There’s no question: Society changes. And changes all the time.
The key, then, to remaining relevant is to change with the times—to create the types of programs and services that people want.
In 2008, Diakon Community Services did just that—as the popularity of senior centers ebbed a bit, Diakon created Diakon Living & Learning After 50, a type of “senior center without walls.” The program has experienced remarkable growth and achieved great popularity since then.
At the same time, center-based services remain a definite community need, particularly with the provision of noon meals, and Diakon Community Services has focused on adding services at the five centers it manages to meet changing needs.
But how to get the word out—to reach community older adults who might not know of the centers or of their changing services?
And who might not know of the variety of other services available in Schuylkill County managed by Diakon Community Services, including APPRISE health-insurance counseling, Meals on Wheels and the Pennsylvania Health & Wellness program (previously called PrimeTime Health) ... as well as the Living & Learning program?
Staff came up with a novel idea last year, a challenge called Discover and Win with Diakon: 17 in 2017. A challenge so successful that it is being continued: Discover and Win with Diakon: 18 in 2018.
The goal of the effort is to increase awareness of the many opportunities available at the community-based senior centers as well as the other programs. The challenge, says Karen Wood, executive director of Diakon Community Services, was to get more older adults out of their homes, have them become involved in varying activities, learn more about ways they can volunteer to help their neighbors and help them realize there is always something new to learn!
The “17 in 2017” challenge helped to build excitement about the programs and inspired older adults to take part in more activities, says Debbie Herb, program coordinator, center services. “The challenge encouraged people to check out the different centers and many reconnected with people they hadn’t seen in years,” she notes.
More than 300 area residents completed cards
So what was the “Discover & Win with Diakon …17 in 2017” challenge?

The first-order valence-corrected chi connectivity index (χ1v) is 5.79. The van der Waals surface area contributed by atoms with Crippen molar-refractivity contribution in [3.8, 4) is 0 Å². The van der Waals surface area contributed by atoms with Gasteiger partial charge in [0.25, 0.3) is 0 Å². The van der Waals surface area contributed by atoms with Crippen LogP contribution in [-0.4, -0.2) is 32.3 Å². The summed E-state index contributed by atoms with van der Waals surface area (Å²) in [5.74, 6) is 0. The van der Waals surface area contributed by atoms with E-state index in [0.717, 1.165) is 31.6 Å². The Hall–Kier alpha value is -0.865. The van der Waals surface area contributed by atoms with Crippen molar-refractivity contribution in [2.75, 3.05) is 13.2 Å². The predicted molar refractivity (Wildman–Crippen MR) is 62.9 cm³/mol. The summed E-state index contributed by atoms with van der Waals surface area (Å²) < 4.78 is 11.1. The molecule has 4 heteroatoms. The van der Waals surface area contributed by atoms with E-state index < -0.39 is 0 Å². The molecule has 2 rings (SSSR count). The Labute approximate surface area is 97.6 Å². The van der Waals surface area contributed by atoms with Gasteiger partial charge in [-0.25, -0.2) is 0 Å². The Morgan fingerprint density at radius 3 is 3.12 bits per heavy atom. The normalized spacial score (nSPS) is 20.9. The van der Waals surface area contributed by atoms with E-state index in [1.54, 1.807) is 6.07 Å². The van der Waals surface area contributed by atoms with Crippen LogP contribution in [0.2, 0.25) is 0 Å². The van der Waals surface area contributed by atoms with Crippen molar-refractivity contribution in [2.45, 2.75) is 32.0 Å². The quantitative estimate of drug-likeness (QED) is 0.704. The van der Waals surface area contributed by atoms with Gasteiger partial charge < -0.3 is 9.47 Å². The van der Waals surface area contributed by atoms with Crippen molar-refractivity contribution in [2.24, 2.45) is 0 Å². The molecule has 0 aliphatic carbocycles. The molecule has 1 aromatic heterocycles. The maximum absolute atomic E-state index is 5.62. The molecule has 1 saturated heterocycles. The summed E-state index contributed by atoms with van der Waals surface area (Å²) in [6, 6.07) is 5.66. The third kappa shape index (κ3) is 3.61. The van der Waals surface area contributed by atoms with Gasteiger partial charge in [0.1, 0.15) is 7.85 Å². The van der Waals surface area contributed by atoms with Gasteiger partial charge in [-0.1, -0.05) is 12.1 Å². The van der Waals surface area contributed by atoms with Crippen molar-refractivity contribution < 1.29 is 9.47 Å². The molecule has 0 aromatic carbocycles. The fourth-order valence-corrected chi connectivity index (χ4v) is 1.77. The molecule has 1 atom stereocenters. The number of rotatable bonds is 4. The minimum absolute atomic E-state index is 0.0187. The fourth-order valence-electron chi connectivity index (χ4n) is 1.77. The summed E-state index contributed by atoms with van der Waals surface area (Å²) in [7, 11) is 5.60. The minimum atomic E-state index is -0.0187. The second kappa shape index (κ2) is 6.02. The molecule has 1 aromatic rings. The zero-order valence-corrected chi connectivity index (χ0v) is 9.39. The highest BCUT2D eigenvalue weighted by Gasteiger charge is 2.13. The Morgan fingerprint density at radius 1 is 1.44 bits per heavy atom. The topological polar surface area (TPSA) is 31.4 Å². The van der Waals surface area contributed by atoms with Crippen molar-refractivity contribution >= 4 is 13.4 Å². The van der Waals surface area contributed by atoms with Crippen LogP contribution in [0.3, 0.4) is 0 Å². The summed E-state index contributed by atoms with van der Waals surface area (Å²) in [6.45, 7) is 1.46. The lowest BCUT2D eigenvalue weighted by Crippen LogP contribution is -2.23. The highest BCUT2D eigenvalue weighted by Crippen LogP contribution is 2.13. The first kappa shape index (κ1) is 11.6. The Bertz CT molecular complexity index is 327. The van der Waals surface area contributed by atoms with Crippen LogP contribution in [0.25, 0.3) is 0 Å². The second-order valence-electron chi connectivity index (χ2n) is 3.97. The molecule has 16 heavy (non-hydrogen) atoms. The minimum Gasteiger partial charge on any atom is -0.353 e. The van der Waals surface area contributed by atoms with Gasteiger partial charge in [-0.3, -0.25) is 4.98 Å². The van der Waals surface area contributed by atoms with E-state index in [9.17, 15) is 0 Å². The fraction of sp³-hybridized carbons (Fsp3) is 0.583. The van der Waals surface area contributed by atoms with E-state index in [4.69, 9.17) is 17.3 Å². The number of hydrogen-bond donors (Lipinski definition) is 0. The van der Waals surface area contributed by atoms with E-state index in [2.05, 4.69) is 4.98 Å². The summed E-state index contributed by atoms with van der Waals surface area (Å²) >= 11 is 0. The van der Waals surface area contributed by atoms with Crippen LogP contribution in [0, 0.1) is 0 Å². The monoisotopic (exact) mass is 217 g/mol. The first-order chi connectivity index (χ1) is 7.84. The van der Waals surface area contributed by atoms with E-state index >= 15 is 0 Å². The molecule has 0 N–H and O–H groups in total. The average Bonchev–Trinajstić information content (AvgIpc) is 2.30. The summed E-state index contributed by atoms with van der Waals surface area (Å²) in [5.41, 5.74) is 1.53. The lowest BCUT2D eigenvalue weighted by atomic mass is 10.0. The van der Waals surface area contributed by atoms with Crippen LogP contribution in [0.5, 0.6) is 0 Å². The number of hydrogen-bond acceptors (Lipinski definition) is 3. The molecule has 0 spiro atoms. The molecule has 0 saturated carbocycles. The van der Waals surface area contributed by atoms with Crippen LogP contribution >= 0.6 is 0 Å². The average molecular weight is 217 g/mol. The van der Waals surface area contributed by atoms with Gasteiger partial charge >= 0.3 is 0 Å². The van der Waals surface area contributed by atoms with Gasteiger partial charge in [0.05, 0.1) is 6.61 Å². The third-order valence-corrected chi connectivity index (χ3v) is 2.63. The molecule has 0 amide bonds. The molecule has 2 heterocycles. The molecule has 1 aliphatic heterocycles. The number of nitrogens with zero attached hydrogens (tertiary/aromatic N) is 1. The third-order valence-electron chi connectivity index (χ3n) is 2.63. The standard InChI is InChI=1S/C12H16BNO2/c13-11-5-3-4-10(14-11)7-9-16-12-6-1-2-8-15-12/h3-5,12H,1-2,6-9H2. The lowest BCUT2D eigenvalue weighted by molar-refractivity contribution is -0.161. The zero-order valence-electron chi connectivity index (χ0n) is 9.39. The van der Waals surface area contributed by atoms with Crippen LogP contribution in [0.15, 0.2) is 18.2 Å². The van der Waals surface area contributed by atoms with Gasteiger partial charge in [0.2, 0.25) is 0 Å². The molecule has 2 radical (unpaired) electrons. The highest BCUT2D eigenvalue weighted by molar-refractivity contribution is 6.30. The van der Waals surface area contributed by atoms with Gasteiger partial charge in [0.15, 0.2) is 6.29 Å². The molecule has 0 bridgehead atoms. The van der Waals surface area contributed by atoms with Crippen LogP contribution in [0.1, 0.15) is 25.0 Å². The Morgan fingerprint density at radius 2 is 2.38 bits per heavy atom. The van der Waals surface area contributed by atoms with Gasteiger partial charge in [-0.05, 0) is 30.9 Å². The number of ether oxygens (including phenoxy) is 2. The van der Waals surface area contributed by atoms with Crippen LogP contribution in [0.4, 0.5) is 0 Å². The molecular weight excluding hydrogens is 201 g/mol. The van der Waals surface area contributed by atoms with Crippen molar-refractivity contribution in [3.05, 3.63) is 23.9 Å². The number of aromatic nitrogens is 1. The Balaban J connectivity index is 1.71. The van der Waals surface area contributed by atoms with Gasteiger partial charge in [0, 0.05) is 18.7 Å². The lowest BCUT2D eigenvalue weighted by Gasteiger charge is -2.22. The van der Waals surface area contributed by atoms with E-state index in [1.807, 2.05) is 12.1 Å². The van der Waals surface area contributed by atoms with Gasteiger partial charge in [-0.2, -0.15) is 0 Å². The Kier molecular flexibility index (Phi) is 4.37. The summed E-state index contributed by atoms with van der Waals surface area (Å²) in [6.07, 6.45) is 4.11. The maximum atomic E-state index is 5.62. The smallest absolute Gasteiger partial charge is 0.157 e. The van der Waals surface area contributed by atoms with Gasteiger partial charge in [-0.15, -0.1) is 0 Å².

Participants were given Discover & Win activity cards to record participation credits for each activity. Each card had space for 17 credits, with each completed card entered into a random drawing for a chance to win prizes, including a big-screen television set, Windows tablet, gift certificates and more.
More than 300 area residents completed cards, some handing in three or four completed cards throughout the year. In total, the program generated 7,963 “credits” for all activities offered. Credits were received for attending everything from an arts class to volunteering to Zentangle.
Participants learn to use electronic tablets in one educational session.
Earlier this year, some 40 “17 in 2017” participants celebrated the completion of the program. Everyone enjoyed lunch and 28 cards were randomly chosen to win the prizes that had been donated by local businesses and individuals. Herb said,
“It was a great day,” says Herb. “It was fun to see people cheering one another on. It also helped get them excited for this year’s program,” which includes some new programs, including a grant-funded art class, safe-driving classes and journaling.
The program itself has generated additional awareness of Diakon Community Services, as well as the continuing need for more volunteers for such programs as Meals on Wheels.
“It’s all about reaching out and partnering with people,” says Susan Long, director, center services, who also oversees Diakon Living & Learning.
“Without them, none of this could happen.” adds Herb. “Our small team couldn’t accomplish all this without others willing to share their time and talent.”
Diakon Community Services manages the senior community centers in Pottsville, Shenandoah, Schuylkill Haven, Tremont and Mahanoy City, as well as the APPRISE, Meals on Wheels and Pennsylvania Health & Wellness programs in the county under a contract with the Schuylkill County Office of Seniors Services, with funding provided by the Pennsylvania Department of Aging.
Mahanoy City senior community center participants work on an art project.